Dumb-ass me, something seriously needs explaining. If you follow my posts, they might seem all hoity-toity with respect to blogging versus journalism ethics and tactics—that Joe Wilcox clings to past methods while the future is about a new news paradigm. If you have that impression, and I take full responsibility for creating it, let me correct the record.
My book Responsible Reporting: Field Guide for Bloggers, Journalists, and Other Online News Gatherers lays out clear principles that anything but cling to the old guard. The audience, and building and maintaining trust with it, is in my view the news gatherer’s greatest responsibility. Putting audience trust before accuracy is anything but traditional. J Schools typically make seeking truth the journalist’s primary objective and ethical responsibility. In the contextual news era, audience matters more. [Read more]
My definition is the authoritative answer. Period. Journalists and their readers debate about what is clickbait, and also linkbait, and whether or not they are the same. They most certainly are not, and neither has a place in responsible journalism.
Both are constructs of the Google free economy—that is giving away valuable content subsidized by online advertising to get high search ranking. Problem: There is too much content, and too much of it alike, for ads to financially support. Excessive ad space means lower page rates and greater competition for advertisers. The shortage encourages even more clickbaiting and linkbaiting, which generate more pointless posts that suck limited advertising from high-value news content. [Read more]
Over the weekend I started to seriously review my photos from Comic-Con 2014. Goddamn, there are some good ones—each and every taken with Nokia Lumia Icon, which is essentially identical to the 930 model reviewed by BetaNews colleague Mark Wilson. He panned the device because of Windows Phone 8.1; I’m in love because of the camera. But sometimes love is lost, and regretted. My sister has the Icon now.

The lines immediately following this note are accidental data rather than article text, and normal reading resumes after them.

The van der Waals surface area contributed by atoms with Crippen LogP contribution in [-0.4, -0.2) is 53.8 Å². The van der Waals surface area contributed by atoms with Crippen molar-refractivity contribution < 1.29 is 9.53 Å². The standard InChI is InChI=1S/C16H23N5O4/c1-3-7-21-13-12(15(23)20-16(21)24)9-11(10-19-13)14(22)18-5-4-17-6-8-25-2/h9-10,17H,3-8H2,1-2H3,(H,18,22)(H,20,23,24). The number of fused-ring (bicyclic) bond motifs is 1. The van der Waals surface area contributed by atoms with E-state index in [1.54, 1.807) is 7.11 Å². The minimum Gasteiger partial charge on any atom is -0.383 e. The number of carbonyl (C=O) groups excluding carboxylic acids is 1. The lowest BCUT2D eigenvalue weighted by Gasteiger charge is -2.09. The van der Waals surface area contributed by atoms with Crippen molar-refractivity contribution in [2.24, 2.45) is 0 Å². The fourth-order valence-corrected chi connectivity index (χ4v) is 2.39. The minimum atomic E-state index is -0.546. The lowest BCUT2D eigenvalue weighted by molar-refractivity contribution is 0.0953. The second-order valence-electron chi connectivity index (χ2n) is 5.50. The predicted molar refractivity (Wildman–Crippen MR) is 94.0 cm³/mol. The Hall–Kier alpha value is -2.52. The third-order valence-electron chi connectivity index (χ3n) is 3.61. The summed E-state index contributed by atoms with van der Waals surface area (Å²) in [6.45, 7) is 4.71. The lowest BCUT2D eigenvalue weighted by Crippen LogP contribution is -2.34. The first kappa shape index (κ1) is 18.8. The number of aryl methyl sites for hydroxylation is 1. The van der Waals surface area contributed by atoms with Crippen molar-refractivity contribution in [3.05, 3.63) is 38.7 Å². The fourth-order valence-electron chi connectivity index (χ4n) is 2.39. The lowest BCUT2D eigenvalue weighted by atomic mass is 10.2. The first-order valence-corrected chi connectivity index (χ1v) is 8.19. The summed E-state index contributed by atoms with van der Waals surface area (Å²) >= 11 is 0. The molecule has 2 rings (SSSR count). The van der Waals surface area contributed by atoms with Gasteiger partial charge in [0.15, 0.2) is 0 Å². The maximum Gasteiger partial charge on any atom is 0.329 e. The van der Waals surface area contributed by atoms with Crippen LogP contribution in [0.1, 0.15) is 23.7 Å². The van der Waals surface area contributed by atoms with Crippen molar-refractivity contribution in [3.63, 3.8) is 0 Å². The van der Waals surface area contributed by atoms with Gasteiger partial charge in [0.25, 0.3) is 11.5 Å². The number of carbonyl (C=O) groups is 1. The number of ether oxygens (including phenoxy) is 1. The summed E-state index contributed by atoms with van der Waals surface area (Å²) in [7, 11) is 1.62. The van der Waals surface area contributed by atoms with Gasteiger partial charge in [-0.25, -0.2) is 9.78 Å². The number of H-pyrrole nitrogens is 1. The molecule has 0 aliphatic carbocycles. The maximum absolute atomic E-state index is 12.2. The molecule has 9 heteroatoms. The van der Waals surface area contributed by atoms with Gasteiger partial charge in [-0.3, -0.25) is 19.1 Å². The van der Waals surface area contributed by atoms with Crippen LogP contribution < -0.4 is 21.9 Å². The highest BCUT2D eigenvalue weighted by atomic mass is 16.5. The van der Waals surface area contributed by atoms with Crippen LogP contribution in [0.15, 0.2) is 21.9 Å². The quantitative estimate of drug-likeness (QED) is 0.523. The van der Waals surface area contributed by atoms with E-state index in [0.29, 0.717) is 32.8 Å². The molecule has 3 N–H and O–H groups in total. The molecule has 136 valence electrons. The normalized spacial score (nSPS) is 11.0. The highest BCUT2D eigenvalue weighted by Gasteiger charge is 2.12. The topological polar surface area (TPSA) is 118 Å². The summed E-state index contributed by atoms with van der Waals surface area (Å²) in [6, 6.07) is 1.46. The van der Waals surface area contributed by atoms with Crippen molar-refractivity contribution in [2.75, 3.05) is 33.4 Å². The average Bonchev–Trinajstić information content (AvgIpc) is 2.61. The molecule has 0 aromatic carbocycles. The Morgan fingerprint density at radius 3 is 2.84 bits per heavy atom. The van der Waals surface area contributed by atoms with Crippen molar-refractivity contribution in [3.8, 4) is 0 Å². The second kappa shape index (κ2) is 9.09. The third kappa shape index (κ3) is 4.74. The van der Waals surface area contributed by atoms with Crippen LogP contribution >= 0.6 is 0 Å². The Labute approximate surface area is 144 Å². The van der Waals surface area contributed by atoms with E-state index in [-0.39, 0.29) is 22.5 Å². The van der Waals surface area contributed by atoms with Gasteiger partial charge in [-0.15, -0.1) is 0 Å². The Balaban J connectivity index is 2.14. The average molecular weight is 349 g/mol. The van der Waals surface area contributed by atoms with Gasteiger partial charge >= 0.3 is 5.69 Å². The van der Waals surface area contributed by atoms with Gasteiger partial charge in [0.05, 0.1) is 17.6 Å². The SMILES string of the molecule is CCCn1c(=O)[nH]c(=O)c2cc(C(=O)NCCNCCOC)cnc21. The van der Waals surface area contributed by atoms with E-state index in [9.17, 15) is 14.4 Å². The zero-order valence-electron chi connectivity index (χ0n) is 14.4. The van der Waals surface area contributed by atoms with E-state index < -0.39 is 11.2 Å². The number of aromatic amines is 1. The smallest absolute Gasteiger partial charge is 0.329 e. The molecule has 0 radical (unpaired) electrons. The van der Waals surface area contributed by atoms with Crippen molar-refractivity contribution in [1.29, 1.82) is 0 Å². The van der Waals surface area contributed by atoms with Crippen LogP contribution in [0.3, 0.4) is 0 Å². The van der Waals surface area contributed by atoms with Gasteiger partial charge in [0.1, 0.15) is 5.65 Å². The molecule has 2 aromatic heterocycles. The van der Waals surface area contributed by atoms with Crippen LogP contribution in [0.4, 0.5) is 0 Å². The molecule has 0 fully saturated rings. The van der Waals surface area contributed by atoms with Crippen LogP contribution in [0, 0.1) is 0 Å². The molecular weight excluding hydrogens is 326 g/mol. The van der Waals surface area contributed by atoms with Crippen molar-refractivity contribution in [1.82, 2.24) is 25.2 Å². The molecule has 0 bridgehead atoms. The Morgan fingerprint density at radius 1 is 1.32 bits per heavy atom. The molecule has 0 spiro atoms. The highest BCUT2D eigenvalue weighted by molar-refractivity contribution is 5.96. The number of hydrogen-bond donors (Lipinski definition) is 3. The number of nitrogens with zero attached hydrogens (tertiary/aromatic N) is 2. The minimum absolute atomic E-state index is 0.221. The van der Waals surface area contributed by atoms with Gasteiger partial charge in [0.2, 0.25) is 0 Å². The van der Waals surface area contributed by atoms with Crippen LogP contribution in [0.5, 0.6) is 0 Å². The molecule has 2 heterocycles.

I lug around iPhone 6, which camera by every measure that matters to me is inferior but one—startup shooting speed. Apple’s shooter can’t compete with the Icon. Fanboys will disagree, but, hey, they always will. The difference isn’t fewer megapixels—eight compared to 20—but the intelligence and usability baked into camera and editing app, lens, sensor, and choices the device makes when auto-shooting. [Read more]
Not long ago, I considered myself still tapped into popular vernacular. I am a people and culture junkie, after all. But today, three barbers showed how clueless and out of touch is this 55 year-old man. I’m not sure which depresses more, the realization or confessing it.
My barber personalizes his workspace with Jack Daniels jars and other signature items described but I couldn’t see. Hey, he takes off my glasses to cut what little hair I have, and my vision blows without them. His coworker in the next chair complained about another guy who comes in to buy hair-cutting supplies and selfies in front of my barber’s chair space. The evidence is on Instagram. [Read more]
One of my favorite bloggers is photographer Carl Rytterfalk, whose voice silenced several years ago. But in a post overnight (in my time zone) he asks: “Am I back?” That’s a good question, which answer is complicated.
“In February 2013 my life changed dramatically with the early birth of my son who was born with the rare and somewhat difficult chromosome disorder named Trisomy 9 mosaic”, he writes about his absence. “Since William was born I’ve been using Facebook instead of rytterfalk.com and I think it should be the other way around. So I’m trying to convince myself that it’s ok for a while to post more from life and when ready—about photography, too”. [Read more]